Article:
What I'm about to say will be a whole lot more meaningful if you know me well: after thinking about it for a few days, I think - think, mind you - that Ratatouille might just be my new favorite Pixar film.

That's a fairly enormous statement to make, but rather than getting into a whole thing about whether or not it is sensible to try and rank the eight Pixar features - of course it isn't, for almost all of them are basically immaculate - I'd rather think seriously about the inherent absurdity of "favorite" claims. Pretty much by definition, there's no real way to defend or discuss that sort of judgment, because the concept of favoritism necessarily implies a personal process. You can think something is "the best," but you feel that something is your "favorite."

Pixar's great triumph has always been to turn the uniquely internal and possessive idea of favorites into a shared experience; considering how monetarily successful they tend to be, the films all feel personal and even intimate. Or put it this way: our response to Spider-Man or Pirates of the Caribbean is in no small part due to the fact that we recognize that everybody else in the world is experiencing the same film we are. They are events - whether you personally enjoy them or not, you see them to be part of the vast organism of moviegoing. Nobody feels that way about e.g. Finding Nemo. Sure, it was the second-highest grossing film of 2003, but who thinks that way about it? It's much too emotionally pure of an experience to be the second-highest grossing anything.

Yet, while Pixar maintains an intimacy of content that most films of similar scale have largely ignored, it is still the case that they've gotten caught in an internal race to be bigger and better. Their first film, Toy Story, was bound mostly to a child's bedroom; their second, A Bug's Life, seems vast, but except for three or four scenes it takes place entirely in the ecosystem of a single tree. But as they moved on they became more sprawling, epic, if you will, culminating in the jet-setting, time-hopping The Incredibles, and vistas as broad as the whole West in an exploration of the alt-society of Cars.

This is hardly a terrible thing - the filmmakers at Pixar are extraordinarily good at what they do - but in a world where every new movie is more bloated than the last, it's rare and extraordinary to see a deliberate scaling-back, and that is what we find in Ratatouille, a film with a grand total of four locations, that for some 75% of its running time takes place in the back office and kitchen of a restaurant. Its main character is a rat; a cute rat, with Patton Oswalt's voice, but a recognizably ratty rat nonetheless. For the first time in Pixar's feature history, there is no sense here that we are being given access to an entire culture of unknown and mysterious depth, and this is a change that suits the studio very well.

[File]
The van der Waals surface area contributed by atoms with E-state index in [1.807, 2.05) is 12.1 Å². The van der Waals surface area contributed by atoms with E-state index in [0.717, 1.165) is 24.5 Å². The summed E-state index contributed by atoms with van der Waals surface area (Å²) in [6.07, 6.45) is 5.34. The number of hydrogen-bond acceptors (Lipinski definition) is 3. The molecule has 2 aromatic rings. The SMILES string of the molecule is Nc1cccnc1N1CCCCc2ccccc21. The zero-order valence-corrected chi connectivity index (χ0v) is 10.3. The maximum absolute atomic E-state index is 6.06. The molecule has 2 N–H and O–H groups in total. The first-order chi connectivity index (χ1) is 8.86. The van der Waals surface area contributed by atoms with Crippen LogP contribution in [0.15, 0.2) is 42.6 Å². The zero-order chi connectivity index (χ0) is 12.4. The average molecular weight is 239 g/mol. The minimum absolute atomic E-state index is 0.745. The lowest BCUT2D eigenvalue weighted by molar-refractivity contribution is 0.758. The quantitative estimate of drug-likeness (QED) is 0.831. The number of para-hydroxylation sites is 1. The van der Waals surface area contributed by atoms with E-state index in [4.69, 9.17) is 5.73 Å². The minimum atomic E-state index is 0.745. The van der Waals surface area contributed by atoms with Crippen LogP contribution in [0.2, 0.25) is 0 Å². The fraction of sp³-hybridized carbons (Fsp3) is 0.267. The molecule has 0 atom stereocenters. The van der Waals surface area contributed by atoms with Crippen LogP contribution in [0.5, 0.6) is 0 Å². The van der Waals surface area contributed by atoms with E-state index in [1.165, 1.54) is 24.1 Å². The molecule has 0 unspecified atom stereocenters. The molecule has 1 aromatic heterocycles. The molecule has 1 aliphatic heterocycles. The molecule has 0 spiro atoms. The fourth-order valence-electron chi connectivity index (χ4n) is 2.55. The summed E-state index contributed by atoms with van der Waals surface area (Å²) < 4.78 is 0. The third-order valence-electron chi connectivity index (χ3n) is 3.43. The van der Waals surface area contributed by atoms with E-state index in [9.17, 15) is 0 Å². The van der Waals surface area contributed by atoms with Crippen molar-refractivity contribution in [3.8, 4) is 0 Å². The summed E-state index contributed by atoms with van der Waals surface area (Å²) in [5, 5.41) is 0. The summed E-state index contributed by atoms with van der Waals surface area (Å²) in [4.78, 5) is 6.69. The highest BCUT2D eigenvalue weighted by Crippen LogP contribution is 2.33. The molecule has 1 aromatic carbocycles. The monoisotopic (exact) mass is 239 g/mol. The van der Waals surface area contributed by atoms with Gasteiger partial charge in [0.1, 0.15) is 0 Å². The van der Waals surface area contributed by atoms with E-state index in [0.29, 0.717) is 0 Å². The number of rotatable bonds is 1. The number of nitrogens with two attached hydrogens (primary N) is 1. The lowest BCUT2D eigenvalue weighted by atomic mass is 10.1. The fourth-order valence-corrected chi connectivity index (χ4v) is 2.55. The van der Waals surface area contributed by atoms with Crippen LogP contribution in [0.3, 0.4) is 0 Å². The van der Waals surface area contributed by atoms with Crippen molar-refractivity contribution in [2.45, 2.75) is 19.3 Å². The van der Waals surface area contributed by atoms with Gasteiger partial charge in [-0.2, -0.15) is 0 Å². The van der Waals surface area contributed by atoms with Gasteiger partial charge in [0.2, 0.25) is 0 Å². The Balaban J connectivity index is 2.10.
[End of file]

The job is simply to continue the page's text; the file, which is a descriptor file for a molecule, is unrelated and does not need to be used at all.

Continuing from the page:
After all, Pixar has always been a studio given to personal projects, and one could argue - as indeed, I'm about to - that no-one has made better use of that freedom than Brad Bird. Working on his third feature after the critically lauded smash hit The Incredibles and the critically lauded money pit The Iron Giant (a strong contender for the title of "most underrated animated film of all time," if you ever get in mind to make that list), Bird has established himself, comfortably, as the most distinctive, greatest director of animation currently working in America, and while we're at it, let's just go ahead and call him one of the great American directors, period. It's not such an easy thing to identify any throughline that connects his three stories, other than that they are all extremely sweet without being saccharine.

Ratatouille is not quite as intimate as The Iron Giant, nor is it as playful as The Incredibles, but it hits the best possibly combination of those two impulses: it is simultaneously 2007's best adventure movie and its most moving coming-of-age story. Credit to the director, with his apparently effortless transitioning between the fast-paced and the languid, the funny and the dramatic; credit to the animators, in tip-top form (if nothing here quite matches the gorgeous "neon town" scene from Cars, it's otherwise the best work Pixar has ever done, with attention to detail that makes the hairs on your neck stand up); credit to the exemplary voice cast, including Brian Dennehy, Ian Holm, Janeane Garofalo and Peter O'Toole, mostly unrecognizable and cast because of their acting talent, not their marquee value; credit to the extraordinary composer Michael Giacchino, whose score is practically an additional character, and who somehow figured out a way to musically dramatise the taste of food. Even if I wanted to explain how that works, I couldn't.

So after all that, am I going to tell you why I believe all these things? No, I am not. I wouldn't want to spoil it for you. Ratatouille is just one of those movies. Emily Dickinson once said, "If I feel physically as if the top of my head were taken off, I know that is poetry," and I think that can be applied to all art; and without hesitation, I can say that Ratatouille took the top of my head off. It's easily the best film of the year thus far.